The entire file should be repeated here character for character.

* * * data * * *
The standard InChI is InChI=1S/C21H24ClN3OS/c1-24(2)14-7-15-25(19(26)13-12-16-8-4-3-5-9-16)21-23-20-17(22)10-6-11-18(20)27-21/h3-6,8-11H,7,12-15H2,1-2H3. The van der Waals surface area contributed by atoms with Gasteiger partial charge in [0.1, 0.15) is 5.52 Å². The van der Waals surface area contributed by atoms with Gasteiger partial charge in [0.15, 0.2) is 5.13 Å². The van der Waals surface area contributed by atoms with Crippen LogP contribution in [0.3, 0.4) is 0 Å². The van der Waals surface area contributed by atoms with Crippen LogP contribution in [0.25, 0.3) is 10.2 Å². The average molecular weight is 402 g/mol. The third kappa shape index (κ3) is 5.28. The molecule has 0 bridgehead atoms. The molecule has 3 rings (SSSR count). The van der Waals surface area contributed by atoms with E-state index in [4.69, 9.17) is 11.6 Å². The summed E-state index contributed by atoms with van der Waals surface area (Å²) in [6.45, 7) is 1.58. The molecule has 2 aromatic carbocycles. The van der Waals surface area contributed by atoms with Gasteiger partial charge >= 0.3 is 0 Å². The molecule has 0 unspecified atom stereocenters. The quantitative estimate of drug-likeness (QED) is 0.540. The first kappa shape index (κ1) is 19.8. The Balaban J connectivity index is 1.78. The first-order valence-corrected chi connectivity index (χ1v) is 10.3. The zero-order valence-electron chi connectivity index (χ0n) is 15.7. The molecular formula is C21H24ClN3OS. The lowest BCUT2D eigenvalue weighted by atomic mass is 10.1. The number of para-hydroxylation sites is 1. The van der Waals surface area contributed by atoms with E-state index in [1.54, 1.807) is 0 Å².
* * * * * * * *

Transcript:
The standard InChI is InChI=1S/C21H24ClN3OS/c1-24(2)14-7-15-25(19(26)13-12-16-8-4-3-5-9-16)21-23-20-17(22)10-6-11-18(20)27-21/h3-6,8-11H,7,12-15H2,1-2H3. The van der Waals surface area contributed by atoms with Gasteiger partial charge in [0.1, 0.15) is 5.52 Å². The van der Waals surface area contributed by atoms with Gasteiger partial charge in [0.15, 0.2) is 5.13 Å². The van der Waals surface area contributed by atoms with Crippen LogP contribution in [0.3, 0.4) is 0 Å². The van der Waals surface area contributed by atoms with Crippen LogP contribution in [0.25, 0.3) is 10.2 Å². The average molecular weight is 402 g/mol. The third kappa shape index (κ3) is 5.28. The molecule has 0 bridgehead atoms. The molecule has 3 rings (SSSR count). The van der Waals surface area contributed by atoms with E-state index in [4.69, 9.17) is 11.6 Å². The summed E-state index contributed by atoms with van der Waals surface area (Å²) in [6.45, 7) is 1.58. The molecule has 2 aromatic carbocycles. The van der Waals surface area contributed by atoms with Gasteiger partial charge >= 0.3 is 0 Å². The molecule has 0 unspecified atom stereocenters. The quantitative estimate of drug-likeness (QED) is 0.540. The first kappa shape index (κ1) is 19.8. The Balaban J connectivity index is 1.78. The first-order valence-corrected chi connectivity index (χ1v) is 10.3. The zero-order valence-electron chi connectivity index (χ0n) is 15.7. The molecular formula is C21H24ClN3OS. The lowest BCUT2D eigenvalue weighted by atomic mass is 10.1. The number of para-hydroxylation sites is 1. The van der Waals surface area contributed by atoms with E-state index in [1.54, 1.807) is 0 Å².